As a masterless samurai, or ronin, Yojimbo (Toshirô Mifune) cannot afford to be picky when taking a job. Which is why he accepts a strange assignment from a mysterious clan to travel to a mountain pass and wait for further instructions. En route, Yojimbo steps in to save Okuni (Ruriko Asaoka), a beautiful woman escaping her abusive husband. At the mountain they shelter at an inn run by feisty young Oyuki (Mita Kitagawa) whose guests including a cocky gambler named Yataro (J-pop icon Yujiro Ishihara) and former doctor Gentetsu (Shintarô Katsu, of Zatoichi fame). Rascally rogue Gentetsu takes an immediate shine to Okuni. He tries to have his wicked way with her in the hayloft but eventually proves he is a good egg using his medical skills to save Ibuki (Kinnosuke Nakamura), an injured police officer who stumbles in with a captive prisoner, Tatsu the Monkey (Ryunosuke Yamazaki). Unfortunately Yojimbo deduces Tatsu's fellow bandits are preparing a revenge attack, but just as he prepares to protect the group he receives a message that finally reveals his shocking secret mission.
Japan's two biggest stars, Toshirô Mifune and Shintarô Katsu, made a pact to co-star in two films made by each other's production companies. After Mifune guest starred in Katsu's Zatoichi meets Yojimbo (1969), the latter repaid the favour in this Mifune production. Ambush: Incident At Blood Pass marked the fourth and final time Toshirô Mifune played his famous Yojimbo character and the second time he did so for a director other than Akira Kurosawa, something that sadly deepened the rift between these two titans of Japanese cinema. Ambush is also significant for being the last film directed by Hiroshi Inagaki, who worked almost as many times with Mifune as Kurosawa had. Their collaborations included the Academy Award-winning Samurai trilogy (1954-56) about the exploits of celebrated swordsman Musashi Miyamoto, grandiose historical fantasy The Three Treasures (1959), which was Japan's equivalent of a Cecil B. DeMille epic, and award-winning drama Rickshaw Man (1958).
Inagaki began his career as a child actor in silent films then later as a screenwriter working with producer Mansaku Itami (father of future acclaimed director Juzo Itami) and short-lived director Sadao Yamanaka embarked on a series of jidaigeki eiga (period dramas) that had a huge influence upon other Japanese filmmakers, notably Kenji Mizoguchi. Alas, come the rise of the New Wave in the Sixties and the conservative climate of the Seventies, Inagaki's style of film fell out of favour. In spite of an immense box office hit, Samurai Banners (1969) also produced by and starring Mifune, of which Inagaki was most proud he grew increasingly frustrated with the way he was treated by Toho studios ending his career as an embittered alcoholic. There is an air of frustration about Ambush which is a film of half-baked ideas that don't hang together. It lurches along on the strength of a charismatic ensemble.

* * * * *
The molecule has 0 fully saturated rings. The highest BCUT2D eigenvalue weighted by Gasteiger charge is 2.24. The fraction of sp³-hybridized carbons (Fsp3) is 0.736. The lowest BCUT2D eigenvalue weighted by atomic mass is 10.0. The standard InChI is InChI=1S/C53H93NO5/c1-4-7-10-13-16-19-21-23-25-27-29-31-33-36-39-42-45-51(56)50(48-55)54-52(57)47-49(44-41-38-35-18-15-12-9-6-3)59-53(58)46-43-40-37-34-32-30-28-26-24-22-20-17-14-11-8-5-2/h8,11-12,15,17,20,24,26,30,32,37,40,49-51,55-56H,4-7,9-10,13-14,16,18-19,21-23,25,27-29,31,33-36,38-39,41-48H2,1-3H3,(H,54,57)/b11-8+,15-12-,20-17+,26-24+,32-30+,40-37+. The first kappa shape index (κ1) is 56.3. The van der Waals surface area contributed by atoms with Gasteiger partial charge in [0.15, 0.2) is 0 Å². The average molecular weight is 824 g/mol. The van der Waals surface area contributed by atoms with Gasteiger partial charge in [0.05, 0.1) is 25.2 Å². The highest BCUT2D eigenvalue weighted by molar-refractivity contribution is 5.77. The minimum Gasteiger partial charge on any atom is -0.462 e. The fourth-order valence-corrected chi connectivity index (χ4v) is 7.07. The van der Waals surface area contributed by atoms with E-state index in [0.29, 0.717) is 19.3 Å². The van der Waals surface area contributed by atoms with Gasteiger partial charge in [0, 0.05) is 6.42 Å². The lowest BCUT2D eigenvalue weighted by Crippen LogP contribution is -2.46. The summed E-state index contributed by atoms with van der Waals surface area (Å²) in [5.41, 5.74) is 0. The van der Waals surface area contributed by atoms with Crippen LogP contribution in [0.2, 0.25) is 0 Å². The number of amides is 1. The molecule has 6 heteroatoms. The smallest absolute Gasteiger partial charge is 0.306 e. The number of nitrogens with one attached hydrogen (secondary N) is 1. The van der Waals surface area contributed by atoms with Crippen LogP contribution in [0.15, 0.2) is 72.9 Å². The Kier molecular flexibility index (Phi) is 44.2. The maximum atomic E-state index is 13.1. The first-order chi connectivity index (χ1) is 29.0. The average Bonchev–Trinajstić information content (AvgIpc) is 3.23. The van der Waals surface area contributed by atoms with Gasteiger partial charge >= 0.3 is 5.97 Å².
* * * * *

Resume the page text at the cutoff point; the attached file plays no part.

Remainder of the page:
Aside from Mifune and Katsu this is is something of an all-star affair with committed turns from the lovely Asaoka ("What a babe!" gasps Gentatsu. Did they use words like that back then?), Ishihara (very much Japan's equivalent of Elvis Presley, he also starred in Those Magnificent Men in Their Flying Machines (1965)), a scene-stealing Kitagawa and Nakamura who has the most challenging role and was a samurai film star in his own right. Yet it is one of those films with scenes focused on character quirks that actors love to sink their teeth into but which don't necessarily forward the story. Katsu's character who goes from affable bumpkin to rapist to misunderstood hero then something else entirely proves wildly inconsistent while the constrictive plot gives Mifune almost no chance to demonstrate his bad-ass credentials save for the very last scene. Indeed the sloppy swordplay is staged in semi-comic fashion with combatants slipping, tripping and cracking up suggesting that like Kurosawa's original Yojimbo (1961) this was at least part intended to be a comedy.
Interestingly some critics claim the film is indebted to The Petrified Forest (1936), the classic crime film with Leslie Howard and Humphrey Bogart where characters are stranded at a desert inn. Which is not too much of a stretch given Kurosawa drew from western film and literature too. Yet it is a plot that is also prevalent in countless Hong Kong wu xia films, notably King Hu's seminal Dragon Gate Inn (1967). In fact Kitagawa's vivacious, slightly mercenary young innkeeper foreshadows Maggie Cheung's role in Tsui Hark's outstanding remake New Dragon Gate Inn (1992). The film also echoes John Ford's seminal western Stagecoach (1939) to a degree what with constraining its characters to a claustrophobic location where they are forced to set aside social prejudice and class difference and rely on each other to get out of a dangerous situation. Again like Kurosawa, Ambush has a humanist message at its core even if rather clumsily articulated. In that regard the key character is actually Ibuki, the self-righteous policeman who perceives everyone of lower stature as a potential criminal until Yojimbo teaches him the value of seeing people as people. Even so this is a rambling, unsatisfying, rather sorry send-off for the Yojimbo character.